On July 30, 1975, Hoffa went to the Machus Red Fox restaurant, about 25 miles from Detroit, to meet two individuals: Anthony "Tony Jack" Giacalone, Detroit mobster, and Anthony "Tony Pro" Provenzano of the Genovese Family. But the two never showed up, and Hoffa waited in the parking lot of the restaurant, during which time he called his wife to say he was being stood up. He disappeared without trace.
There is no question of Hoffa's character and past behavior, but his disappearance has spawned imagination about his fate. A surprisingly large number of unsavory individuals claim knowledge of that fate or even profess to have murdered him. Perhaps the most remarkable outcome was portrayed in the 2019 film The Irishman directed by Martin Scorsese, which depicts Hoffa being shot by a man named Frank Sheeran, a Teamster official in Delaware and a mobster hit man, ordered to do so by Russell Bufalino, Pennsylvania mob boss. An additional intriguing note in this narrative is that one character in the film, a crime boss, obliquely referring to the assassination on November 22, 1963 of JFK, says, "If they can knock off a president, they can knock off the president of a union." Other powerful enemies also claim the honor of murder. One is Salvatore "Sally Bugs" Briguglio, also known as the "torturer," who was himself later murdered in March 1978 on Mulberry Street, in New York's Little Italy.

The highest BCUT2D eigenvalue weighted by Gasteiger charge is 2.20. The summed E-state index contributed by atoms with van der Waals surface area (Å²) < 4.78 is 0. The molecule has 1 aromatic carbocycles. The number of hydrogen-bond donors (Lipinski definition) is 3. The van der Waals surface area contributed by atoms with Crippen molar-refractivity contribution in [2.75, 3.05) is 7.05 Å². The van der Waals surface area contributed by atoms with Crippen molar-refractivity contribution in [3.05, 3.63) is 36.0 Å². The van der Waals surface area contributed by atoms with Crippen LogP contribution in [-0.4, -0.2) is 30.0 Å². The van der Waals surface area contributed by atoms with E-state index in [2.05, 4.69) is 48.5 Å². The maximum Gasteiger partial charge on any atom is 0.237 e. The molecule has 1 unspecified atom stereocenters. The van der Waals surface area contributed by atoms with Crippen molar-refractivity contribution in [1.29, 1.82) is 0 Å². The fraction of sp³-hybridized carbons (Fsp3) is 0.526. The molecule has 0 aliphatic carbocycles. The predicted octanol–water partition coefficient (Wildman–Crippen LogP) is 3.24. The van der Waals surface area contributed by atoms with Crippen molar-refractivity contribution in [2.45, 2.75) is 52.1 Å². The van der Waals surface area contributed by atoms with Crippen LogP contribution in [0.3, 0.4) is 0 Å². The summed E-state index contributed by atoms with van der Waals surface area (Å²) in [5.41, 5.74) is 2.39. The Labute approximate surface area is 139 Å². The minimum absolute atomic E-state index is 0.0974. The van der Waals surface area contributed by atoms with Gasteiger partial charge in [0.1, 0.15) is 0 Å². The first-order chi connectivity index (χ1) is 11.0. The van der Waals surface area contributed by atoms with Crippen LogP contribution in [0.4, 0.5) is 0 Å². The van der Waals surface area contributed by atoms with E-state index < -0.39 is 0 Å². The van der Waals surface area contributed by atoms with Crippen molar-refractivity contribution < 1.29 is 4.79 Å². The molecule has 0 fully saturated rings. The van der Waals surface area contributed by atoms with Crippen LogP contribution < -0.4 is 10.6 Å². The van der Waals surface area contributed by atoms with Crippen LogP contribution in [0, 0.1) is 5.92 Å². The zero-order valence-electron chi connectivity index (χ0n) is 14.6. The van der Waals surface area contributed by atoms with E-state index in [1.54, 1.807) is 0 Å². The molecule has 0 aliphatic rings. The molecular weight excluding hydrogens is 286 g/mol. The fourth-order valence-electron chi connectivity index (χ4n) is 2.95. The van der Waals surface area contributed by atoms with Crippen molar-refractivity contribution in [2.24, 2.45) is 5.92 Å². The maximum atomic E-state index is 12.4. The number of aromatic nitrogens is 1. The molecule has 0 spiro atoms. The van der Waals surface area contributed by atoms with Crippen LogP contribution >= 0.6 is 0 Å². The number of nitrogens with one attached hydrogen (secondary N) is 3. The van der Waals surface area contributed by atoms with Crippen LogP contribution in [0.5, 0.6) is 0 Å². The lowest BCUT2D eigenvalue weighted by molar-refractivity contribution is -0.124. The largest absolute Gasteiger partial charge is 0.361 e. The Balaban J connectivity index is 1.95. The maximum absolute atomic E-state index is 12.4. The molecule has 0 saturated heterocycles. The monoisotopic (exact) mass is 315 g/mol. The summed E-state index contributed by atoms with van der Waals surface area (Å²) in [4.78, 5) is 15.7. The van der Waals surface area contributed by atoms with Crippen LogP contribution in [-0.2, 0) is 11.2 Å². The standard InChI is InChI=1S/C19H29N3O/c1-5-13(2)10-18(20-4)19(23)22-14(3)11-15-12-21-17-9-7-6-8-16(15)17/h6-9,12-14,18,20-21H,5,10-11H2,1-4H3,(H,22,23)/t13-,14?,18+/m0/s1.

We still do not know who killed Jimmy Hoffa. Equally, we do not know where his body or remains are to be found. They are said to be in the Florida Everglades; under the field at Giants stadium in East Rutherford, New Jersey; in a landfill in Jersey City, co-owned by Paul Cappola and Phil Moscato.
Yet hope is not lost. A news report by Fox Nation TV on February 1, 2021 states that it had used radar experts to locate underground material where Hoffa may be lying in a 55-gallon steel drum in a dump in New Jersey. In this picturesque account, the container with his body was dumped in a hole, and then more steel drums were put on top of it. Those looking for Hoffa will therefore find him beneath the Pulaski Skyway in a landfill now owned by the New Jersey Department of Transportation.